Christie Nold offers educators advice today on how to teach about last week’s U.S. Supreme Court LGBTQ+ and affirmative action decisions and “controversial” topics.
Christie Nold (she/her) teaches 9th grade social studies on unceded Abenaki land in South Burlington, Vt.:
Although it is “summer break” for many educators in the United States, for those following the Supreme Court rulings, we might already be working to draft lessons and plans for the fall. While it might be tempting to embrace a mock trial or debate format, I feel it is important to caution against approaches that open the door to debating the humanity of our students and presenting information as though there is an ultimate “winner” and “loser.” Instead, I believe there are ways to bring the events of the past few weeks into the classroom while working to embrace complexity and center those for whom these rulings have already had impacts.
As a social studies teacher, a part of my practice involves bringing in current events, ideally in connection with historical movements and moments that made these events possible. I lovingly refer to this as the “throughline approach” named for one of my favorite podcasts. Together with my students, we’ve lamented that the conversations we hold could have my license revoked in states removing references to “hard history” in their standards and curriculum. Instead, our leaders in my public school district have worked to affirm thoughtful instruction for all students in our classrooms.
So, what does thoughtful instruction look like at a time when rights are being stripped away and student identities called into question? I believe it begins by carefully interrogating both the “what” and “how” of our pedagogy.
I’ve often heard the framing “teaching controversial issues” and would like to begin by asking what that frame might be a shortcut for and how it can already bias the conversation? I’ve often seen “controversial issues” stand in for a discussion about the historical and contemporary oppression of minoritized and regularly silenced groups. Subjects like the history of enslavement, rights for migrant workers, and trans youth participation in sports are regularly coded as “controversial.” Further, with this additional coding, I’ve seen the encouragement of “debate” as a pedagogical tool for learning and exploration.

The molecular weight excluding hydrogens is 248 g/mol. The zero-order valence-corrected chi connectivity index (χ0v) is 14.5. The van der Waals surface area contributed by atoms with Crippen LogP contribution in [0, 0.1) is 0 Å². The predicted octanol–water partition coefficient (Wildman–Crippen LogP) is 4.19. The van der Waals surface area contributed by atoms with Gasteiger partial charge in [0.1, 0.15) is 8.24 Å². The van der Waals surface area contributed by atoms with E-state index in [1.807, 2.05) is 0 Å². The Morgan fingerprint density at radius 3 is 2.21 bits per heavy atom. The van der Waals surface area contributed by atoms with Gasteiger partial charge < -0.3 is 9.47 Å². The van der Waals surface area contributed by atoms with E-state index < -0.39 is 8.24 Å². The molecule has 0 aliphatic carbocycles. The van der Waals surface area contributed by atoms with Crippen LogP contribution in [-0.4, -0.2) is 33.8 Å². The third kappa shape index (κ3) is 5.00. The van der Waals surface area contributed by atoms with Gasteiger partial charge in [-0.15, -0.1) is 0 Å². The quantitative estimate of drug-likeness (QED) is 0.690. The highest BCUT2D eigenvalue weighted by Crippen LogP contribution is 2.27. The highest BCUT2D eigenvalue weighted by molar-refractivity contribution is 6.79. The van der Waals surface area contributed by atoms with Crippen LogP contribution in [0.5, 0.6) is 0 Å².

My first two years of high school were spent at a Catholic school in Vermont. It was in that exact moment that Vermont introduced civil unions, our precursor to marriage equality. I was fortunate to have been steeped in positive messaging about the newly introduced law through my family, home church, and former schooling experiences. It was because of this that the messages sent in my classroom led to a sense of disequilibrium. What I was hearing was antithetical to everything I’d come to understand about queer people and their rights.
Further, because of the “debate” format favored by two of my teachers at the time, the messaging was not just coming from instructors but also from peers. Through use of debate, the instructors had set up a format in which there would be a winner and loser and there was room for only one right answer.
As educators, when we put the rights of people up for debate, what have we communicated? Both to those who identify as members of the group at the center and to those removed? When only certain topics are given the label of “controversial,” what messaging are we sending about those who see themselves in these topics? What does it mean then when “other” topics are not given the label? Are there patterns to what is labeled and by whom?
So, what can be done? I’d like to restate that I believe current events are an essential part of the social studies classroom. I also believe this includes discussions that might exist on our growing edges of comfort. I’ve found that carefully curated protocols lend a way into conversation that doesn’t prescribe an outcome and allows room for multiple perspectives. When paired with thoughtful classroom norms and facilitation that calls attention to bigotry when it arises, rich discussion can easily become standard.
In the recent Supreme Court rulings, there have been powerful statements shared. If I were to base discussion on a shared statement, I might use one of the School Reform Initiative text-based protocols (4As, Text Rendering, Save the Last Word, Block Party). If I hoped to open conversation about the cases and go down the pathway of student curiosity, I might use the QFT Method from the Right Question Institute. If my goal was to have students explore the rulings through the lens of different questions, I might engage in a World Café Method.
In classrooms that are already well practiced in conversation protocols, Harkness Method or Socratic Seminar might also be appropriate. Importantly, each of these methods encourages students to go deeper, sharpen their understanding, and they do not create the conditions of “winners and losers.”
However educators might structure their discussion, it is my hope that they will make clear that a student’s humanity is not up for debate. As educator Jess Lifshitz describes in her 2017 piece following the white supremacist gathering in Charlottesville, Va., this work might not be as overt in your first weeks of school. Instead, building community, trust, capacity for identifying bigotry, and practice in conversation will create a thoughtful foundation for the work moving forward.
Thanks to Christie for sharing their thoughts.
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